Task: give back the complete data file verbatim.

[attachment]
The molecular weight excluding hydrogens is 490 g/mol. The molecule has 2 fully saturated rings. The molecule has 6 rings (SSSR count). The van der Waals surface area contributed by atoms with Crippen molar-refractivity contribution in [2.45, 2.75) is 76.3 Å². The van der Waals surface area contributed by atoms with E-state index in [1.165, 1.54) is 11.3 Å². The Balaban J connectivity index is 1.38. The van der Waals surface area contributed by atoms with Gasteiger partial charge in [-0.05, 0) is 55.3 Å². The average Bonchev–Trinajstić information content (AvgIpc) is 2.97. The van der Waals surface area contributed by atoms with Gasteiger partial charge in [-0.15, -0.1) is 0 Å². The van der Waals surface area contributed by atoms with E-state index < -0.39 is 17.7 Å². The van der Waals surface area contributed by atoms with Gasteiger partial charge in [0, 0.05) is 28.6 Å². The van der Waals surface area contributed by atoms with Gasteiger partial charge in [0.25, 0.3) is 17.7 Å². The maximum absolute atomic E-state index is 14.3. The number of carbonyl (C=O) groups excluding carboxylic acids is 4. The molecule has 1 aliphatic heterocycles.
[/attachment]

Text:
The molecular weight excluding hydrogens is 490 g/mol. The molecule has 2 fully saturated rings. The molecule has 6 rings (SSSR count). The van der Waals surface area contributed by atoms with Crippen molar-refractivity contribution in [2.45, 2.75) is 76.3 Å². The van der Waals surface area contributed by atoms with E-state index in [1.165, 1.54) is 11.3 Å². The Balaban J connectivity index is 1.38. The van der Waals surface area contributed by atoms with Gasteiger partial charge in [-0.05, 0) is 55.3 Å². The average Bonchev–Trinajstić information content (AvgIpc) is 2.97. The van der Waals surface area contributed by atoms with Gasteiger partial charge in [-0.15, -0.1) is 0 Å². The van der Waals surface area contributed by atoms with E-state index < -0.39 is 17.7 Å². The van der Waals surface area contributed by atoms with Gasteiger partial charge in [0, 0.05) is 28.6 Å². The van der Waals surface area contributed by atoms with Gasteiger partial charge in [0.25, 0.3) is 17.7 Å². The maximum absolute atomic E-state index is 14.3. The number of carbonyl (C=O) groups excluding carboxylic acids is 4. The molecule has 1 aliphatic heterocycles.